“It’s a very big leadership opportunity,” say Amani Solorio and Laird Anderson, both Grade 5 students who served as first trimester co-presidents. “Our job was to report to classrooms to tell them what was going on in the School, but also to share our ideas and hear theirs,” says Amani. “You feel that you are in charge of everyone having a voice,” adds Laird.
“We want JK and SK to be heard,” Karishma says. “Whatever they desire, the members bring it back to me.”
It doesn’t always yield results—one JK class who felt their classroom was too big was not able to move to a smaller room—but the kids learn and come to understand that their voice matters. Additionally, it instills a sense of wonder about student council and gets the kids excited to run for it when they reach Grade 1.
“The whole School looks up to you, especially the younger grades, as someone they want to be like,” says Laird.
Fair and Equitable
This year, the council changed the way they hold elections to make it a much more equitable process. Previously, it was a traditional election where the top two vote getters would be elected. This left many students who weren’t chosen too disheartened to run again.
“Last year, I had emails from children telling me that they had tried so many times to get on student council and they were never elected,” Karishma explains. “Everyone who runs deserves to be on the student council.”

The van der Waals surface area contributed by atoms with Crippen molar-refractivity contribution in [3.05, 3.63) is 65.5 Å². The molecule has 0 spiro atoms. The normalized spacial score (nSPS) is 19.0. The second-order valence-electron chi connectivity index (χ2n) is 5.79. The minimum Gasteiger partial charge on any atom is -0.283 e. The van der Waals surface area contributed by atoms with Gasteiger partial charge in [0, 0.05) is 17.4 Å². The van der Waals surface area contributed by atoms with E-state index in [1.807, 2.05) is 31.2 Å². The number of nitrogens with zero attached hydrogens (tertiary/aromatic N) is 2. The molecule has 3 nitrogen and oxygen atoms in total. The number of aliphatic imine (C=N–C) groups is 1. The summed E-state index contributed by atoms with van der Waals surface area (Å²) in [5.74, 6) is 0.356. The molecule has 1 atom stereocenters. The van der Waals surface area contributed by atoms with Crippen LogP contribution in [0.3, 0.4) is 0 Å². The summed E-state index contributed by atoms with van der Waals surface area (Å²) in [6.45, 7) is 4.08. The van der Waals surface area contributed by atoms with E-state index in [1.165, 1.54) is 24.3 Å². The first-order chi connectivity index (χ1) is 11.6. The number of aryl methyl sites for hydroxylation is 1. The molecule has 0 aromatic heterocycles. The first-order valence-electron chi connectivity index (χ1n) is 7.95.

Lower School Culturally Responsive Reading Specialist Rebecca Bellingham recommended a Malcolm Gladwell podcast on student elections. It inspired a change in approach: there would still be a traditional vote where each candidate had the opportunity to give a speech and the top vote-getter would be elected, but from there, every other candidate would get their name put into a hat, and an additional candidate from every class would be elected by a random draw.
“We don’t tell them which was picked by popular demand and which was picked out of a hat,” Karishma says, adding that it has created more interest and more confidence among the student body. “It’s been the best change we’ve made to the council, ever. It’s a new Parker tradition.” She recalls one student in particular, a shy girl who was initially reluctant to run, who was “transformed” when she was elected. “She came up here and her confidence bloomed.”